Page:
Canon Bacci & Our Lady of Genezzano
Since the first appearance of the miraculous image in Genazzano in 1467 until this hour, no publicity campaign has been made to influence the multitudes who come to venerate Our Lady there. The pilgrims come and they go. They kneel for hours before her Shrine, often even when the sacred Image is far from their eyes behind the locked grille.
Who they are, why they come, no one inquires. There is no registry to sign. At their departure, however, they often find their hearts are eased and grateful. This one has an unexpected resolution to a difficult problem; another is relieved of some sickness or disease, yet another resolves to turn away from the path of sin and begins to live a good Catholic life. The remedies and counsels Our Lady gives at Genezzano are countless.
Canon Andrew Bacci
In the mid 18th century, the sacred image unexpectedly came to the knowledge of Andrew Bacci, a Canon of the Basilica of St. Mark in Rome. In the year 1734, Canon Bacci found himself extremely agitated internally by circumstances that disturbed his mind and soul night and day. It seemed there was no resolution to the problem he described later as “fatal,” and he was in a state of near despair.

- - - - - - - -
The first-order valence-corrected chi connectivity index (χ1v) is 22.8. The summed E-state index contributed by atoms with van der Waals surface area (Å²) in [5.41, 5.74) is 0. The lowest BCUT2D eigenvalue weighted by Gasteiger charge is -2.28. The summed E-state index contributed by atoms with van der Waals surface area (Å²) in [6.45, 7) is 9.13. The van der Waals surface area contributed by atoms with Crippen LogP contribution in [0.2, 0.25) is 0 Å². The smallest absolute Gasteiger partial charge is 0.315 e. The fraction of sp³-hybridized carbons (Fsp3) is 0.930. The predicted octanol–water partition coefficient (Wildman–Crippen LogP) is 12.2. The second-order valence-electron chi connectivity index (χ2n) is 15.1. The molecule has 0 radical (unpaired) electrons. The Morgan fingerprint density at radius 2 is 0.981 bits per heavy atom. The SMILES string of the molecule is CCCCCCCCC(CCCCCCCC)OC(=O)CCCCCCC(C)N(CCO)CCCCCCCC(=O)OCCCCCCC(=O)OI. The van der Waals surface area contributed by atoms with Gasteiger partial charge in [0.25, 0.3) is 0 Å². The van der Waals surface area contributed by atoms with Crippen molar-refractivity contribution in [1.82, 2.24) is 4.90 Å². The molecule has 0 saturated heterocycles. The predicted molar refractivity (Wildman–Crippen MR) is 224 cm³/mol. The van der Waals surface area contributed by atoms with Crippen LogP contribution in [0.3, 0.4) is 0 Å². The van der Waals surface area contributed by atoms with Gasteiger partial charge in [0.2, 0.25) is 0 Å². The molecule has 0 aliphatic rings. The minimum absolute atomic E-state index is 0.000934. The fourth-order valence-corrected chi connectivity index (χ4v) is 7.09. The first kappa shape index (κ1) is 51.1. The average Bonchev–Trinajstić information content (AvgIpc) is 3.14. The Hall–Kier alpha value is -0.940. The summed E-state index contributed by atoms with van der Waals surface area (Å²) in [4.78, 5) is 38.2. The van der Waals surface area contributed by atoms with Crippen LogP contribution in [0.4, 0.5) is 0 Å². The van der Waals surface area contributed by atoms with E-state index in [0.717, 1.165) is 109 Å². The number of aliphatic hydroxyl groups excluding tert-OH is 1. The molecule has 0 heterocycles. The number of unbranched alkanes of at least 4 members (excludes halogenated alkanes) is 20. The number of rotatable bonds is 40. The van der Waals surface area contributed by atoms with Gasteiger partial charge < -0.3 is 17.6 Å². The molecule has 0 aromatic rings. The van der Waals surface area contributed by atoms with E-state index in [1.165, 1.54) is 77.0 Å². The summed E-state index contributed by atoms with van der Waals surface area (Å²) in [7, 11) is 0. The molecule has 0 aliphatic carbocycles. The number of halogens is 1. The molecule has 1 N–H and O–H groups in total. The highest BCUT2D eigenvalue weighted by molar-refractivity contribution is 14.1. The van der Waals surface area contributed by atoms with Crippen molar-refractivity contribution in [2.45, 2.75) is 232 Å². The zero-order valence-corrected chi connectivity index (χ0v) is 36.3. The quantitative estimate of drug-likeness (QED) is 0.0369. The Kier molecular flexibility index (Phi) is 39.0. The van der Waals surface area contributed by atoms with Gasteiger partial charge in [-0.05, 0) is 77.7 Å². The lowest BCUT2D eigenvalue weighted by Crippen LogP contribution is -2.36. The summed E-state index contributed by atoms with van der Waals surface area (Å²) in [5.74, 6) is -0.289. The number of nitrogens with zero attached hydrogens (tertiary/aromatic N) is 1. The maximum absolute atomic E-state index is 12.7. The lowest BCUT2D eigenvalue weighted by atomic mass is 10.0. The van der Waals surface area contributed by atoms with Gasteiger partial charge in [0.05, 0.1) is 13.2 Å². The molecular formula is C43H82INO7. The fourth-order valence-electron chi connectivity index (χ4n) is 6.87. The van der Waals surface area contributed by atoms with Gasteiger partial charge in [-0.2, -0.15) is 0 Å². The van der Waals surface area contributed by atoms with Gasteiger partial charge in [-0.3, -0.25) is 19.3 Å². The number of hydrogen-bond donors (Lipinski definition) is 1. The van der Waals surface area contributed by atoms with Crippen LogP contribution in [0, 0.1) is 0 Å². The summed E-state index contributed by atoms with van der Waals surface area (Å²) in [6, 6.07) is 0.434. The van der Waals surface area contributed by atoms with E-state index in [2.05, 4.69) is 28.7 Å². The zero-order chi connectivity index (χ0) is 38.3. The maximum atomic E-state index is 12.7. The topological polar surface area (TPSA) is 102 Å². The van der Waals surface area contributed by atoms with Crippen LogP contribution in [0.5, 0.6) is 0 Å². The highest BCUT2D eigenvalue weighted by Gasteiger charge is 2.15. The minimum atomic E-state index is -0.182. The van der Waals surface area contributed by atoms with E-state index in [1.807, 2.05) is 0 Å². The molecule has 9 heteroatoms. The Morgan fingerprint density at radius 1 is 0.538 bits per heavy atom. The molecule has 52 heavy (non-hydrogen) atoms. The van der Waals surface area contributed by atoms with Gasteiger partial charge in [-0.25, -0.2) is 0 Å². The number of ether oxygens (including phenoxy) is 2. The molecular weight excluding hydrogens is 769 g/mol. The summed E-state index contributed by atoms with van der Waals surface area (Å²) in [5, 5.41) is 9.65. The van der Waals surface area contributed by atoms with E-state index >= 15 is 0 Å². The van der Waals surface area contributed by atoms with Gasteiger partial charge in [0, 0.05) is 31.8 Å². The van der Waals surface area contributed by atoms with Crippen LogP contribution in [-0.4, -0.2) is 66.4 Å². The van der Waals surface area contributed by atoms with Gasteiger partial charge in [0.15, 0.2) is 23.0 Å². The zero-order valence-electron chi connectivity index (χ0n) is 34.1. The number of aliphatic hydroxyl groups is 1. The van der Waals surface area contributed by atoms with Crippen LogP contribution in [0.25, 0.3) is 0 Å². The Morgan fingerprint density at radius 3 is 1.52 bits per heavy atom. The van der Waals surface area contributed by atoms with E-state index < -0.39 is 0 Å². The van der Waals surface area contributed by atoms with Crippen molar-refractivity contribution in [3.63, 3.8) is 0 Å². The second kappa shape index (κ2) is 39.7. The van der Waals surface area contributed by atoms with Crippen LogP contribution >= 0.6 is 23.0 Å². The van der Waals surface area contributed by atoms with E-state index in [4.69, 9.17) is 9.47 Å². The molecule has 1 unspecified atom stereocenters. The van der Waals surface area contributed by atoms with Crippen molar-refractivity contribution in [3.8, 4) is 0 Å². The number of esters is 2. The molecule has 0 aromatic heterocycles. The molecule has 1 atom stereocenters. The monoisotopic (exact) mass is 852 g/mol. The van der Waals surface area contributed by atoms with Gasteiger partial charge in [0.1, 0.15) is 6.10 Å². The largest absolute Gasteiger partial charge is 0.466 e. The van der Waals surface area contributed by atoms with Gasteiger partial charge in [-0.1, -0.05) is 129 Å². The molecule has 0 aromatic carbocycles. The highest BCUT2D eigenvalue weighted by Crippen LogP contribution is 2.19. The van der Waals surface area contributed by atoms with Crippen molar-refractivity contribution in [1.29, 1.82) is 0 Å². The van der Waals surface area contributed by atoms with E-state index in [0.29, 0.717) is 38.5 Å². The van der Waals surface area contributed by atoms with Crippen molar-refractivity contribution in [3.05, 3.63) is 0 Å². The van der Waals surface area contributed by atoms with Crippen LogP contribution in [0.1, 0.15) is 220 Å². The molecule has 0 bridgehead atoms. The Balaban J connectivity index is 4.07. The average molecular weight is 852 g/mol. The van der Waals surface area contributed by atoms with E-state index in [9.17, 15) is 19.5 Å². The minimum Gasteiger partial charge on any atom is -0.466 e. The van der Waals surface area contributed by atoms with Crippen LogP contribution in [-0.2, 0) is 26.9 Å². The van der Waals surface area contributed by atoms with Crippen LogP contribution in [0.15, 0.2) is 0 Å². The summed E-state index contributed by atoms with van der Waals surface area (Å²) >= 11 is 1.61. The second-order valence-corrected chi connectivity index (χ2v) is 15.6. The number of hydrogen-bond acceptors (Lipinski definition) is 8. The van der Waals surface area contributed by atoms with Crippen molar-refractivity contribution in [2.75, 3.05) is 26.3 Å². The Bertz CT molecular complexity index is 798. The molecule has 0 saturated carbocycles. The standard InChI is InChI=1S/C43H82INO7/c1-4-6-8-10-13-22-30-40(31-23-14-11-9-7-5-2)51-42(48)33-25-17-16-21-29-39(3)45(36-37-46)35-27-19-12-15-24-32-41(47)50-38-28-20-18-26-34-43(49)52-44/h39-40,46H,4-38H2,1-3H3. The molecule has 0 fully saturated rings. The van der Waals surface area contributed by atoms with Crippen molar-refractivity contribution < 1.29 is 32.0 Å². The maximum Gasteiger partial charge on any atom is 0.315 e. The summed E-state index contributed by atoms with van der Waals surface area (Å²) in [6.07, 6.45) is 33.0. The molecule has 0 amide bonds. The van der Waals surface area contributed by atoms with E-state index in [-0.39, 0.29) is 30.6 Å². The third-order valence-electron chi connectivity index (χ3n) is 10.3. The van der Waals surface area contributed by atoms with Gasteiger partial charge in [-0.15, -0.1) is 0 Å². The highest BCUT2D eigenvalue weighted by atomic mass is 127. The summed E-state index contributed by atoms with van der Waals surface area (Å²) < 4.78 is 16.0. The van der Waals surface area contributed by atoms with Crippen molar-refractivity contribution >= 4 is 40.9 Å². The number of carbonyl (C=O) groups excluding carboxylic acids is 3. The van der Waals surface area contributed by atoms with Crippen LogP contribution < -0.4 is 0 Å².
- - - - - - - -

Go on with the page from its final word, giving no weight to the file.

On December 7 of that year, he went to visit a young lady who had such painful nerve contractions that she had not been able to stand on her feet for eight years. He found her completely cured and free of pain.
A manifestation of her goodness: Her face changes expression suggesting to the person what to do
Struck with astonishment, he asked her how this had happened. She told him that only a few days prior to his visit, she had been taken to Genezzano – about 35 miles southeast of Rome – so that she might ask Our Lady of Good Counsel for the grace of a cure.
Praying before the image at the foot of the lateral altar, she suddenly felt the nerves of her feet loosen themselves and become vigorous. For the first time in years, she stood, without any pain. Casting aside her crutches she began to walk. Then, after rendering her most heartfelt thanks to Our Lady, she had returned to Rome completely cured.
Hearing this account, Canon Bacci felt a deep desire to visit the same Sanctuary. He had an inner certitude that there, before the miraculous fresco of the benignant Mother of Good Counsel, he would find a remedy for the problem that destroyed his internal peace. That very evening, the vigil of the Immaculate Conception, he took a carriage and set out alone for Genazzano.
The boy along the way
About 12 miles from Rome, he heard the coachman scolding a poor boy who was trying to sit at the back of the vehicle, telling him to get off. The poor child, around 10 or 11 years of age and shivering with cold, replied that he had sore feet, and asked in the name of charity to be allowed to remain.